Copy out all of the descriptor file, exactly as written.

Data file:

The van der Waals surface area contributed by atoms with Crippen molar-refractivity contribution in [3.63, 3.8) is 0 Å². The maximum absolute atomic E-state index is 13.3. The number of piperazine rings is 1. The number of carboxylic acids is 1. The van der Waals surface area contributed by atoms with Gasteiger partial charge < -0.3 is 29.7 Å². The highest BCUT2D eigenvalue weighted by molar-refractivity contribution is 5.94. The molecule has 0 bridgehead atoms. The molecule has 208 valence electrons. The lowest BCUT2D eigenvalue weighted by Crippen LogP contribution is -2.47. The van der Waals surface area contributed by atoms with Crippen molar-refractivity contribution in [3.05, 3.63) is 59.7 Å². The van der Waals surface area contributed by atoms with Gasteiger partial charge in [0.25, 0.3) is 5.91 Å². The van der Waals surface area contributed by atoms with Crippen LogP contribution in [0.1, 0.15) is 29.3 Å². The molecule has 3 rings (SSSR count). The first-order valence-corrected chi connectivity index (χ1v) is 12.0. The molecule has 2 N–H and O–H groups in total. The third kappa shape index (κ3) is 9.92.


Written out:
The van der Waals surface area contributed by atoms with Crippen molar-refractivity contribution in [3.63, 3.8) is 0 Å². The maximum absolute atomic E-state index is 13.3. The number of piperazine rings is 1. The number of carboxylic acids is 1. The van der Waals surface area contributed by atoms with Gasteiger partial charge < -0.3 is 29.7 Å². The highest BCUT2D eigenvalue weighted by molar-refractivity contribution is 5.94. The molecule has 0 bridgehead atoms. The molecule has 208 valence electrons. The lowest BCUT2D eigenvalue weighted by Crippen LogP contribution is -2.47. The van der Waals surface area contributed by atoms with Crippen molar-refractivity contribution in [3.05, 3.63) is 59.7 Å². The van der Waals surface area contributed by atoms with Gasteiger partial charge in [0.25, 0.3) is 5.91 Å². The van der Waals surface area contributed by atoms with Crippen LogP contribution in [0.1, 0.15) is 29.3 Å². The molecule has 3 rings (SSSR count). The first-order valence-corrected chi connectivity index (χ1v) is 12.0. The molecule has 2 N–H and O–H groups in total. The third kappa shape index (κ3) is 9.92.